Only there was. And most of it came from Taylor.
He told the committee that diplomats concluded Trump told aides he was much more focused on Zelenskiy launching the probes of Democrats he wanted than their efforts to work with what they determined was a new Eastern European leader sincere about weeding out corruption. Trump has claimed in recent weeks that those broader corruption issues were his main concern in holding up a nearly $400 million military aid package Zelenskiy wanted for his country's conflict with Russia.
The acting ambassador also described a "regular" policy process within the Trump administration to set and implement Ukraine policies, as well as an "irregular" one run by Giuliani. The latter, Taylor said, hindered what he described as career diplomats' efforts to conduct foreign policy as it had been conducted under previous presidents, Republican and Democratic.
What's more, Taylor explained in clear terms why some U.S. officials and House Democrats view Trump's alleged request that Zelenskiy comply as a major problem.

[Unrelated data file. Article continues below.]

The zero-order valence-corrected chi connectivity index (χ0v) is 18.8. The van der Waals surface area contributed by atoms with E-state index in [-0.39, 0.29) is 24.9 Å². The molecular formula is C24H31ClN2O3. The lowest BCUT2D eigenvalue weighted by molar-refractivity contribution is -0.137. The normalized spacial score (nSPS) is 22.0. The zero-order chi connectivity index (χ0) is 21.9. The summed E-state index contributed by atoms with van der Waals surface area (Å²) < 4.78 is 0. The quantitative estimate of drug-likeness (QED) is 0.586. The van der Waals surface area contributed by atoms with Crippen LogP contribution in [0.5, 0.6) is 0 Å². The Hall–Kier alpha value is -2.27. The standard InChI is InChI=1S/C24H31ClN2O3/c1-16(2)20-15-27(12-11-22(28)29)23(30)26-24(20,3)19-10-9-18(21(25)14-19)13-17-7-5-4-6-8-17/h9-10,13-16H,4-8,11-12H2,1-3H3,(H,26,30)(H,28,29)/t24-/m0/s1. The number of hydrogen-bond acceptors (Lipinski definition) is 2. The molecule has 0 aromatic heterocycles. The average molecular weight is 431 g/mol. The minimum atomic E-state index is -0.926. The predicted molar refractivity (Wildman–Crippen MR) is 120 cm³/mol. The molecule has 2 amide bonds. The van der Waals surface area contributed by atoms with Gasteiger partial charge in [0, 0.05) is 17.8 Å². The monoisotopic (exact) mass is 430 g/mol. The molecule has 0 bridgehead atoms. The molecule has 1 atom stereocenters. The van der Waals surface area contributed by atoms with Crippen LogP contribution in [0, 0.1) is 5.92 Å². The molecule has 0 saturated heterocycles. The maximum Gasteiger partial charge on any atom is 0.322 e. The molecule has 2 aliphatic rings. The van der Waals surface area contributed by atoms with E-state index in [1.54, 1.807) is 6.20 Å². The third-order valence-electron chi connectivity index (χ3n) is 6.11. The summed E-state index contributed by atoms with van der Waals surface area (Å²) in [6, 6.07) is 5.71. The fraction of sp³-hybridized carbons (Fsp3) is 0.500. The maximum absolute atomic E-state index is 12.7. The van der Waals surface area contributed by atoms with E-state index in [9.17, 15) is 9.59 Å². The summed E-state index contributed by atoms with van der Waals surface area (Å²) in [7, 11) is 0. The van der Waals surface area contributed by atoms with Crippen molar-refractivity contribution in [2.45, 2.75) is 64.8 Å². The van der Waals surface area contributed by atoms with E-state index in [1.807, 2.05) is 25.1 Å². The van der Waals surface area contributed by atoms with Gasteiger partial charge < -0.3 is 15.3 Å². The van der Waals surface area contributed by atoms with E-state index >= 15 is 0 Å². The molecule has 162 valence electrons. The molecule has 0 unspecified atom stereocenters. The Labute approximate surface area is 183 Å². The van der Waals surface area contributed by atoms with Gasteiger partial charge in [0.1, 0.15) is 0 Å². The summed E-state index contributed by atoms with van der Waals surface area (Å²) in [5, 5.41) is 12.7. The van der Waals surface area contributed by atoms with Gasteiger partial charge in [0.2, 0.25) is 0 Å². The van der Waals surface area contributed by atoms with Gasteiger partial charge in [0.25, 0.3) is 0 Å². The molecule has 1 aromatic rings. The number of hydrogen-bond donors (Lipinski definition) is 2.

"It's one thing to leverage a meeting in the White House," Taylor told lawmakers. "It's another thing to leverage the military aid," noting it was meant for an American ally "at war" with Russia. Holding up the aid package in the alleged pursuit of Trump's personal political benefit was "much more alarming," Taylor said.
But Kent offered several anecdotes and assessments of the Ukraine policy process.
The senior State Department official warned about some in Trump's orbit trying to "gin up politically motivated investigations," saying they were "infecting" the normal process.
Nothing about Wednesday felt normal, however, including the White House's relative silence.
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